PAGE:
The USS Indiana, a nuclear-powered Virginia-class fast attack submarine, leaves Port Canaveral in Florida. Photo: AFP / Paul Hennessy / NurPhoto

The United States announced a new alliance Wednesday with Australia and Britain to strengthen military capabilities in the face of growing rivalry with China, including a new Australian nuclear submarine fleet and cruise missiles.

The announcement of the alliance – made in a video meeting by President Joe Biden, Australian Prime Minister Scott Morrison and his British counterpart Boris Johnson – is sure to raise hackles in Beijing

Morrison on Thursday extended an “open invitation” for talks with Chinese President Xi Jinping, after announcing the high-tech military purchases spurred by Beijing’s growing strength.

Morrison said he remained ready to hold discussions with Xi, despite high-level talks being frozen and growing tensions between the two countries. “There’s an open invitation for President Xi to discuss other matters,” he said.

The announcement met with swift pushback from France, which had been negotiating a multi-billion-dollar sale of conventional submarines to Australia.

Biden said the work to enable Australia to build nuclear-powered submarines would ensure that they had “the most modern capabilities we need to maneuver and defend against rapidly evolving threats.”

The submarines, stressed Biden and the other leaders, will not be nuclear-armed, only powered with nuclear reactors.

Morrison later announced Australia would also acquire long-range US Tomahawk cruise missiles.

The three leaders did not mention China in unveiling the partnership, dubbed AUKUS, but their intent was clear.

“Our world is becoming more complex, especially here in our region, the Indo-Pacific. This affects us all. The future of the Indo-Pacific will impact all our futures,” Morrison said.

Johnson said they would work “hand in glove to preserve stability and security in the Indo-Pacific.”

On a visit last week to Southeast Asia, Vice President Kamala Harris accused Beijing of “actions that … threaten the rules-based international order,” particularly its aggressive claims in the South China Sea, where frequent territorial disputes have erupted between China and its neighbors in recent years.

Technical and naval representatives from the three countries will spend the next 18 months deciding how to carry out Australia’s upgrade, which Johnson said would be “one of the most complex and technically demanding projects in the world, lasting for decades.”

In addition to the submarine fleet, a senior Biden administration official said AUKUS will combine forces on “cyber, AI – particularly applied AI – quantum technologies and some undersea capabilities as well.”

The Biden administration official underlined repeatedly how “unique” the decision is, with Britain being the only other country the United States has ever helped to build a nuclear fleet.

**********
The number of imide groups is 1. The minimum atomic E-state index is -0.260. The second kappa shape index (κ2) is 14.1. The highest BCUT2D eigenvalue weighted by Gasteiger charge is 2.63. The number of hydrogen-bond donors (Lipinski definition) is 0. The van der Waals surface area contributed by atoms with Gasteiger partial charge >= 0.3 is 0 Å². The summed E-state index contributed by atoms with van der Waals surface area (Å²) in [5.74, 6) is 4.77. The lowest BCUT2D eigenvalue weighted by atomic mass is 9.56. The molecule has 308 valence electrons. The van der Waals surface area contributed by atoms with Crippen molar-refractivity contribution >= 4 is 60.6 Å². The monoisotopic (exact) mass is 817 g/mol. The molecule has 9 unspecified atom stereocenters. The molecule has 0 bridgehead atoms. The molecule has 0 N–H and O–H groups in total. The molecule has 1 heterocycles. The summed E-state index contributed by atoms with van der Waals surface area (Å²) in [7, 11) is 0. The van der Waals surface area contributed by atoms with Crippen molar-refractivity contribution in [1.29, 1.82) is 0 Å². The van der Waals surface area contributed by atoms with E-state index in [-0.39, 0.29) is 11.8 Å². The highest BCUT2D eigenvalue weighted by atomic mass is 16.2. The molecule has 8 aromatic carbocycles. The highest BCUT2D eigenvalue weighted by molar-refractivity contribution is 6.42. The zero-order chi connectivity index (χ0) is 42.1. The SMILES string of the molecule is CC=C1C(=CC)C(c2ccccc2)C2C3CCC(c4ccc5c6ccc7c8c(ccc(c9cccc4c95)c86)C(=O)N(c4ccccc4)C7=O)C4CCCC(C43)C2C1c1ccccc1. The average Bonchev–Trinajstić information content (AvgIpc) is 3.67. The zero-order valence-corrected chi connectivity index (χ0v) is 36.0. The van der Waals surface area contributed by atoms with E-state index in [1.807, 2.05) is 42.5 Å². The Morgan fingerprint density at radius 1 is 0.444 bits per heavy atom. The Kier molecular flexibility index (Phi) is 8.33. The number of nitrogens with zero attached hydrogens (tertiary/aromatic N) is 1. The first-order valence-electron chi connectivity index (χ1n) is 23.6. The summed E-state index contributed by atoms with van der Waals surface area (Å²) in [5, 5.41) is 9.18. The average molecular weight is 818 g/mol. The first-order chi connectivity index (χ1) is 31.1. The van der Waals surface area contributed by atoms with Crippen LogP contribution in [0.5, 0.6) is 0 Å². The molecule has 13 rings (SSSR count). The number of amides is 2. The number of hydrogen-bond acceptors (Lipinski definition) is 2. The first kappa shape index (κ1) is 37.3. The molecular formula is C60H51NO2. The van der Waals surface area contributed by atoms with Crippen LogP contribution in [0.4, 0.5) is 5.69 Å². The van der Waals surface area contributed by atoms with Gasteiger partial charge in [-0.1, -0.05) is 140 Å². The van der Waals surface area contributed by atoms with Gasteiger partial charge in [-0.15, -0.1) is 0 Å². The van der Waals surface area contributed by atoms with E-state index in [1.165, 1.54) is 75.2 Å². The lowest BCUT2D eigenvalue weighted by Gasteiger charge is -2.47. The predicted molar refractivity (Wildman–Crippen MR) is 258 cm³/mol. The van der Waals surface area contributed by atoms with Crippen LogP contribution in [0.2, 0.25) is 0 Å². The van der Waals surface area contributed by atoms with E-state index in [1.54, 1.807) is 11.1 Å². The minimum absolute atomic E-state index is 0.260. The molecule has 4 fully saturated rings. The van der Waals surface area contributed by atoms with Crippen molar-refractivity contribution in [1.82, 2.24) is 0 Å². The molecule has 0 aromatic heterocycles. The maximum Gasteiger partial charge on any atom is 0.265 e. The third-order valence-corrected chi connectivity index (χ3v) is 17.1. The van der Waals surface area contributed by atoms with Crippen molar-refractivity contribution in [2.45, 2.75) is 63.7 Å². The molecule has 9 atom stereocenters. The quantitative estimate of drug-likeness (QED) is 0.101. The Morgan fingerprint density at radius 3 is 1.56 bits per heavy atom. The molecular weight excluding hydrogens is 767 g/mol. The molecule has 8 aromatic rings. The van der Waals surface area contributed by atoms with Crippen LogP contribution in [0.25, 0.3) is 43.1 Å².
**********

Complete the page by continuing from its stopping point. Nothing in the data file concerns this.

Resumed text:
“This technology is extremely sensitive,” the official said. “We view this as a one-off.”

Stealth and interoperability

With China building up its own navy and repeatedly testing decades of US military dominance across Asia, the creation of AUKUS, with its focus on submarines, is “meant to send a message of reassurance and a determination to maintain a strong deterrent stance,” the US official said.

Even if not carrying nuclear weapons, the new submarines will allow Australia to “play at a much higher level,” the official said.

“Nuclear powered submarines really maintain superior characteristics of stealth, speed, maneuverability, survivability and really substantial endurance,” the official said.

“You will see much deeper interoperability along our navies and our nuclear infrastructure,” the official said. “This is a fundamental decision, fundamental. It binds Australia… and the United States and Great Britain for generations.”

French deal over 

Biden, in an attempt to placate Paris, said France is a “key partner and ally” in the Indo-Pacific.

But the new alliance torpedoed Australia’s conventional submarine deal with France, which had been personally backed by President Emmanuel Macron.

Morrison confirmed on Thursday morning Australia would not proceed with the deal.

France’s foreign ministry said in a statement earlier that the decision to go with US submarines was “contrary to the letter and the spirit of the cooperation that prevailed between France and Australia.”

The submarine contract with France was worth around Aus$50 billion (31 billion euros, 36.5 billion dollars) at the time of signing. More recently the overall deal was estimated at some Aus$90, taking into account currency fluctuations and cost overruns.

The company had agreed to build 12 conventional Attack Class subs, but the order was years behind schedule, well over budget and had become tangled in Australian domestic politics.

The AUKUS announcement comes as Australia has been boosting defense spending in response to China’s more assertive posture.

Morrison will join Biden again on September 24, this time in person, at a first White House gathering of the “Quad” diplomatic group — Australia, India, Japan and the United States